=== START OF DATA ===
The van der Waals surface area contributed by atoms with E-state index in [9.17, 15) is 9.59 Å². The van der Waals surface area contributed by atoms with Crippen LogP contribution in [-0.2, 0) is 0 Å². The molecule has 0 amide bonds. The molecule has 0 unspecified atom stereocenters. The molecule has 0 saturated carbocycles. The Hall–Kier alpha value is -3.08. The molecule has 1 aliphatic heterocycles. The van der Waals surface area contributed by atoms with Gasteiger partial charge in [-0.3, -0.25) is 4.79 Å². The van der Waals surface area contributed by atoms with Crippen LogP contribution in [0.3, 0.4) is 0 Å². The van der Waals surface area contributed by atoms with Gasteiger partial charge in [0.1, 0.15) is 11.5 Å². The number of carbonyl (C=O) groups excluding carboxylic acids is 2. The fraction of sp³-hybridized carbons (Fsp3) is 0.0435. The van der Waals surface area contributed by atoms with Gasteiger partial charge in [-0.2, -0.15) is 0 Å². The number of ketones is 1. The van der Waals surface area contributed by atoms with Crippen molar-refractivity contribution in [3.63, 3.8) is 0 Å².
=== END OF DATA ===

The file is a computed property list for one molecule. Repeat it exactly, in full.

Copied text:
The van der Waals surface area contributed by atoms with E-state index in [9.17, 15) is 9.59 Å². The van der Waals surface area contributed by atoms with Crippen LogP contribution in [-0.2, 0) is 0 Å². The molecule has 0 amide bonds. The molecule has 0 unspecified atom stereocenters. The molecule has 0 saturated carbocycles. The Hall–Kier alpha value is -3.08. The molecule has 1 aliphatic heterocycles. The van der Waals surface area contributed by atoms with Gasteiger partial charge in [-0.3, -0.25) is 4.79 Å². The van der Waals surface area contributed by atoms with Crippen LogP contribution in [0.3, 0.4) is 0 Å². The van der Waals surface area contributed by atoms with Gasteiger partial charge in [0.1, 0.15) is 11.5 Å². The number of carbonyl (C=O) groups excluding carboxylic acids is 2. The fraction of sp³-hybridized carbons (Fsp3) is 0.0435. The van der Waals surface area contributed by atoms with Gasteiger partial charge in [-0.2, -0.15) is 0 Å². The number of ketones is 1. The van der Waals surface area contributed by atoms with Crippen molar-refractivity contribution in [3.63, 3.8) is 0 Å².